The Association of School and College Leaders have commented on A new report from the Education Policy Institute (EPI) which examines the life outcomes of students studying vocational qualifications
The report found that around half of school leavers follow vocational routes, yet many of them face employment challenges.
The key findings from the report showed:
- An increasing proportion of 16- to 18-year-olds follow vocational pathways, as an alternative to A levels. This is driven by a rise (11% since 1994) in those taking vocational equivalents to A levels, and an increase in those retaking their GCSEs at this age.
- Young people following these pathways face a challenging labour market: since the 2008 recession, when entering work, non-graduate students have become much more likely to undertake zero hours contracts, or involuntary temporary or part-time work.
Commenting on the report, Geoff Barton, general secretary of ASCL, said:
“This report shows that warm words about improving the prospects for young people following vocational pathways ring hollow without the investment in further education that is so clearly and urgently needed.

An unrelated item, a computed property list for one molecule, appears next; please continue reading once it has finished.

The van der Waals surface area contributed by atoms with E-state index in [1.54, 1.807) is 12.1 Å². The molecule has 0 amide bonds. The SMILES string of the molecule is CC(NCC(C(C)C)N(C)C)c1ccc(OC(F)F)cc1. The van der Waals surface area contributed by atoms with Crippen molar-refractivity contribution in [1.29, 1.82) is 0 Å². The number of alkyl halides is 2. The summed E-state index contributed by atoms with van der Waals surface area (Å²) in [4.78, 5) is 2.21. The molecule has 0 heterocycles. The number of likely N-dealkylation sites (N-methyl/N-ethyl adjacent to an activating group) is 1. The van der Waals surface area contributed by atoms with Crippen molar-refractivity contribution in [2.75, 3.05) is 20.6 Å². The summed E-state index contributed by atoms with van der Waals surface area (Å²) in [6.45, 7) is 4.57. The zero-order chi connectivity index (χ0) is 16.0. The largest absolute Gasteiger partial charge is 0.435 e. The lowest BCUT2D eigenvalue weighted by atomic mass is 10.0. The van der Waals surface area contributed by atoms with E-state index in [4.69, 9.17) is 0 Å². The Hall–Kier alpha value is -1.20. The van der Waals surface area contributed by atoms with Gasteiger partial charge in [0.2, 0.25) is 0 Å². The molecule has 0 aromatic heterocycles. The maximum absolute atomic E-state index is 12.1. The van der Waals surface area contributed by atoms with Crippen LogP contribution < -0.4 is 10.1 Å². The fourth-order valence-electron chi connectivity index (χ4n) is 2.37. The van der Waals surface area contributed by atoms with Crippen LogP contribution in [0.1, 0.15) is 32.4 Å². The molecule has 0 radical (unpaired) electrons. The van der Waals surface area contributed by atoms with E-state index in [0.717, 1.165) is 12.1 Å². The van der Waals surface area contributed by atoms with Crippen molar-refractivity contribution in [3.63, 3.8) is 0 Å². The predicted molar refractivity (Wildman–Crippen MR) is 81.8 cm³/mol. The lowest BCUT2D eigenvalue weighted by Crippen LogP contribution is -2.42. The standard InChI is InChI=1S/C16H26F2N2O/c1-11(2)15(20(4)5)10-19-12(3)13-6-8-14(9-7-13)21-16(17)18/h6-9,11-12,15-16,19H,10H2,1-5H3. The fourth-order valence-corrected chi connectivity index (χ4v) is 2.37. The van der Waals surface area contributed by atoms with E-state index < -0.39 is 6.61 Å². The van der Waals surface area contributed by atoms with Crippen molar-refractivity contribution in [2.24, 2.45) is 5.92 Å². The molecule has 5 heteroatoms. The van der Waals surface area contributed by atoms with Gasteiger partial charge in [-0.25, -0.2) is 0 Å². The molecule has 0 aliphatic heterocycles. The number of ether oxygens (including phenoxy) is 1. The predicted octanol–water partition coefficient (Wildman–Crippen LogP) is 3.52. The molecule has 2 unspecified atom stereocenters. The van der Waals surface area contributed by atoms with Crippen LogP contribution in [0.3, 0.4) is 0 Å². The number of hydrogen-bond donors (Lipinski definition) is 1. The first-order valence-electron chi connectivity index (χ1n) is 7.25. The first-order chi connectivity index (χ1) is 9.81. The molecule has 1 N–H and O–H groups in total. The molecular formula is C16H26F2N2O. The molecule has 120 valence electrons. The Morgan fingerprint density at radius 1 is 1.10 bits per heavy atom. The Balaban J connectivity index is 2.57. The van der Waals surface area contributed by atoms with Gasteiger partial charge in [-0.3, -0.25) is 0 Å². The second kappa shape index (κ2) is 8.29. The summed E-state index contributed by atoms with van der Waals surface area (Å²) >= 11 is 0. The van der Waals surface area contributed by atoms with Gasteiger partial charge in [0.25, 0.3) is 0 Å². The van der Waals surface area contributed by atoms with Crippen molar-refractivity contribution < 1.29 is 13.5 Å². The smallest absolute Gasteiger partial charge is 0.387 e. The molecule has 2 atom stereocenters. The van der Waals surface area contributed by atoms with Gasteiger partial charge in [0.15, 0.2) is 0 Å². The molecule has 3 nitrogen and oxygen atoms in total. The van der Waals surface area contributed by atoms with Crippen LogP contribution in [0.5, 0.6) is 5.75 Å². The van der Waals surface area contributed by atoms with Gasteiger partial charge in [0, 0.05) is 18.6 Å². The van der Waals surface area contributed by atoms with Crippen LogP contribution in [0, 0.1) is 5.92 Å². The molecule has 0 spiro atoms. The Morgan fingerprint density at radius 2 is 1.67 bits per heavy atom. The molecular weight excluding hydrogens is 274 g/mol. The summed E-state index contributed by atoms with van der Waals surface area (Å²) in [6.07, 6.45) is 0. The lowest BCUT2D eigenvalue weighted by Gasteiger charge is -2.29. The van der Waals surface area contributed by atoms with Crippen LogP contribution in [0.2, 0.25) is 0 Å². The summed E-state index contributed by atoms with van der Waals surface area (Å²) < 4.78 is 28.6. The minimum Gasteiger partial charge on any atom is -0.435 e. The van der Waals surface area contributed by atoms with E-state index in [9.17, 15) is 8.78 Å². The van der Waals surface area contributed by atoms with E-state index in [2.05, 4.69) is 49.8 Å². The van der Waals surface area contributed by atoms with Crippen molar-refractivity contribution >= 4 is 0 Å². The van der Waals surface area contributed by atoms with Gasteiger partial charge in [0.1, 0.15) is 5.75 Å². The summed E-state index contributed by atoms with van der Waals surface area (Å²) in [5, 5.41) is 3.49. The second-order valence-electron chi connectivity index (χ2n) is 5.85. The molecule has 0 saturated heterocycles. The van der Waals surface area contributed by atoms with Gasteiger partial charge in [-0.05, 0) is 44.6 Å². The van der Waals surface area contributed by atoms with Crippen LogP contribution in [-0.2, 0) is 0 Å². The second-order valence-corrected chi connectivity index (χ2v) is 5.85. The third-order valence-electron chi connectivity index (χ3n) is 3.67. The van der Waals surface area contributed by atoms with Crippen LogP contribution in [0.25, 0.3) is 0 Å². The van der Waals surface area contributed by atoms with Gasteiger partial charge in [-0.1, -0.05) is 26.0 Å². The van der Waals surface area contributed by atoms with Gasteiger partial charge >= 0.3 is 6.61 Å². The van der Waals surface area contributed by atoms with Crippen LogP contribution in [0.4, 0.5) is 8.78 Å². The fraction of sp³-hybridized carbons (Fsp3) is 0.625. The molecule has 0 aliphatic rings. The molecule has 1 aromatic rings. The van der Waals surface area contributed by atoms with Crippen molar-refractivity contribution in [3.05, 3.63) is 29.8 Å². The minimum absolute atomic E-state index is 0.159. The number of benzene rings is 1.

“We hope the new T levels being introduced from next year will be a roaring success, but we are concerned that schools and colleges must deliver them within a context of woefully inadequate levels of government funding.
“Neither will the additional money being put into T levels cover their increased costs of delivery. It is hardly the most propitious of circumstances in which to launch a new qualification which the government has proclaimed as ‘gold standard’.
“The EPI report also demonstrates that we must do more to improve the literacy and numeracy skills of young people who currently struggle to gain the coveted Grade 4 ‘standard pass’ in GCSE English and maths.
“The stark fact is that about one-third of 16-year-olds fall short of this bar each year, not by accident but because it is designed into the system of grade distribution.
“We absolutely must give them more support to develop these vital skills but condemning them to a sense of failure via academic cliff-edge exams is not the best way to build their confidence.
“We need a new approach and ASCL has proposed a new-style of qualification, a Passport in English, and in time maths, which students would be able to take at the point of readiness between 15 and 19, and which could be built upon progressively over time.”
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